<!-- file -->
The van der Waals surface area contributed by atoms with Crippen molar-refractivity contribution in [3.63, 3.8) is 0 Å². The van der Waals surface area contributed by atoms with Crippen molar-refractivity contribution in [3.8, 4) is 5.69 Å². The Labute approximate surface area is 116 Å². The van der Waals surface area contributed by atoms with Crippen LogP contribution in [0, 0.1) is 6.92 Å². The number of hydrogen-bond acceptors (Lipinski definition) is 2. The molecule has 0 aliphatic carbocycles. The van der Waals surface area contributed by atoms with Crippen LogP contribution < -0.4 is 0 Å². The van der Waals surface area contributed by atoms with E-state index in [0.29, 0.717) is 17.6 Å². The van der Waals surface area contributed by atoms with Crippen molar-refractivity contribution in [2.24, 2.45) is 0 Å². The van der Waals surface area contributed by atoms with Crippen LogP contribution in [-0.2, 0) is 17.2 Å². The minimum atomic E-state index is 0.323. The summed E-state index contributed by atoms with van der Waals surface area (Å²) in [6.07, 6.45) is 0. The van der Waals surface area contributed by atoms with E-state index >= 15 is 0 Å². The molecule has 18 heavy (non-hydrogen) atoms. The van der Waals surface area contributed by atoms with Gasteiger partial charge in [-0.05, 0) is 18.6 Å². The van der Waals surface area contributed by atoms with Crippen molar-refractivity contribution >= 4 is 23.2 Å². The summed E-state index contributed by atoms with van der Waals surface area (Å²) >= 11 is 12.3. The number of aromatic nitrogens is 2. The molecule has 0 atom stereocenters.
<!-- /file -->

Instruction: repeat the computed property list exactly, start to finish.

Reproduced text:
The van der Waals surface area contributed by atoms with Crippen molar-refractivity contribution in [3.63, 3.8) is 0 Å². The van der Waals surface area contributed by atoms with Crippen molar-refractivity contribution in [3.8, 4) is 5.69 Å². The Labute approximate surface area is 116 Å². The van der Waals surface area contributed by atoms with Crippen LogP contribution in [0, 0.1) is 6.92 Å². The number of hydrogen-bond acceptors (Lipinski definition) is 2. The molecule has 0 aliphatic carbocycles. The van der Waals surface area contributed by atoms with Crippen LogP contribution < -0.4 is 0 Å². The van der Waals surface area contributed by atoms with E-state index in [0.29, 0.717) is 17.6 Å². The van der Waals surface area contributed by atoms with Crippen molar-refractivity contribution in [2.24, 2.45) is 0 Å². The van der Waals surface area contributed by atoms with Crippen LogP contribution in [-0.2, 0) is 17.2 Å². The minimum atomic E-state index is 0.323. The summed E-state index contributed by atoms with van der Waals surface area (Å²) in [6.07, 6.45) is 0. The van der Waals surface area contributed by atoms with E-state index >= 15 is 0 Å². The molecule has 18 heavy (non-hydrogen) atoms. The van der Waals surface area contributed by atoms with Gasteiger partial charge in [-0.05, 0) is 18.6 Å². The van der Waals surface area contributed by atoms with Crippen molar-refractivity contribution >= 4 is 23.2 Å². The summed E-state index contributed by atoms with van der Waals surface area (Å²) >= 11 is 12.3. The number of aromatic nitrogens is 2. The molecule has 0 atom stereocenters.